Friday, February 12, 2016

What was going on in the Cimmitting to SDGs

Committing to the SDGs was an interesting topic of the CTAUN conference. Getting to know about the panelists was very interesting based on different reasons. One of the main reasons, Committing to SDGs panelists were interesting was because they are young, enthusiastic, energetic, and from different nations. All the speakers are currently based in the US and are thinking about different ways to raise awareness about the SDGs and to reach out to as many people as possible in different regions of the world. There were brilliant examples of leading youth initiating activities that engage the minds of people and advocate for the SDGs.

Several interesting speakers presented their inspirational stories during the afternoon roundtable at CTAUN. Moderator of the session was Rohit Pothukuchi, the founder and president of Verdentum. Verdentum meaning “green moment” is a non-profit social network that connects students around the world in their attempts to find solutions to global issues. In this unique initiative students get in touch with policy makers on different levels – UN officials, governors. Students are given a significant problem to think and work on. They connect with peers from other countries who sometimes live in remote regions. These international teams collaborate and communicate through videoconferences. What is unique and especially important about the idea of Verdentum is that after finding solutions to the problem pupils are encouraged to take real actions and to be part of something global e.g. to clean their local lake or reducing their school’s energy consumption by5 %. In case you want to learn more about this great idea, visit

Mark Wise presented another amazing idea. Currently Wise is the K-12 Supervisor for Curriculum and Instruction for West Windsor-Plainsboro Regional School District in New Jersey. This project is called the Global Challenge. It is a five-day intense and student-led activity for 8th-graders. Students are given one school week to solve a global challenge and to develop an action plan which should be presented to UN officials and other institutions. During these five days students work independently in teams and control their class time. No teachers are involved in the project. Students have four days to create their plan and a day to prepare its presentation. During this week students are in charge of their own learning. Classes stop and they focus their efforts on only one issue. Wise shared that students are excited to be empowered and to explore their ideas. In the end of this week students’work is scored but not graded. The winning team presents its action plan to experts in the country. More importantly, the district uses the data it collects during the implementation of this project in order to assess the district’s efforts to prepare kids.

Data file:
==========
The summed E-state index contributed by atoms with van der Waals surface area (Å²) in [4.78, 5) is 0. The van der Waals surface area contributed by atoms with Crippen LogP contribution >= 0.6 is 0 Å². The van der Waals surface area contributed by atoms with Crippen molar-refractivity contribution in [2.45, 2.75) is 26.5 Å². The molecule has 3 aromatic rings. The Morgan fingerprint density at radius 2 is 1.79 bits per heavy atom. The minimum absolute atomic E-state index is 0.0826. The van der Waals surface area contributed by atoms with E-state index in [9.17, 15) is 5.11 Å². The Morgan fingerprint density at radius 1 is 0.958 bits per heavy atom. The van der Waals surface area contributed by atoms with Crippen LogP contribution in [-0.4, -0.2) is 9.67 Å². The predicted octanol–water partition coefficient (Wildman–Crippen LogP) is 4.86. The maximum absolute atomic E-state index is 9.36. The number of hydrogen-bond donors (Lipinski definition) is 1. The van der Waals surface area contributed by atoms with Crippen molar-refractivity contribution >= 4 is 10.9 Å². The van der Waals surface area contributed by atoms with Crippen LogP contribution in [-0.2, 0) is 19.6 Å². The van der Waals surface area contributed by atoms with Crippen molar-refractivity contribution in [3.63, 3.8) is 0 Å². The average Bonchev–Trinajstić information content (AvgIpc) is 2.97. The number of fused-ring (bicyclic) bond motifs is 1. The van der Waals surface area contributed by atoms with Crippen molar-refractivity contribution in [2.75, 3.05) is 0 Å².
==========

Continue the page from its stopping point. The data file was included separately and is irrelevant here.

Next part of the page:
Tonya Muro who is the new Executive Director of iEarn - USA spoke about the importance of connecting people around the world and uniting their efforts for a common goal. You can learnmore about the organization by visiting its website Currently iEarn is made up of more than 30,000 schools and youth organizations from 140 countries.

Maxine Davila, the founder of 1+One: Networking for a Better World shared her experience from working with marginalized members of society mainly Puerto Ricans from New York. She mentioned the lack of information about global issues in such groups. Therefore, she created a newsletter which raises the awareness about the SDGs.

Conferences such as CTAUN definitely improve the advocacy for the SDGs because educators are the ones who can further spread the knowledge and educate other people, work with them and try to commit to SDGs. Educators are some of the agents of change who can work with people in order to implement the goals and turn them into practical actions. These actions could be carried out by three elements, first - individuals, second - communication and the third would be multiplying and carrying on such communications about SDGs at a local, national and then global level.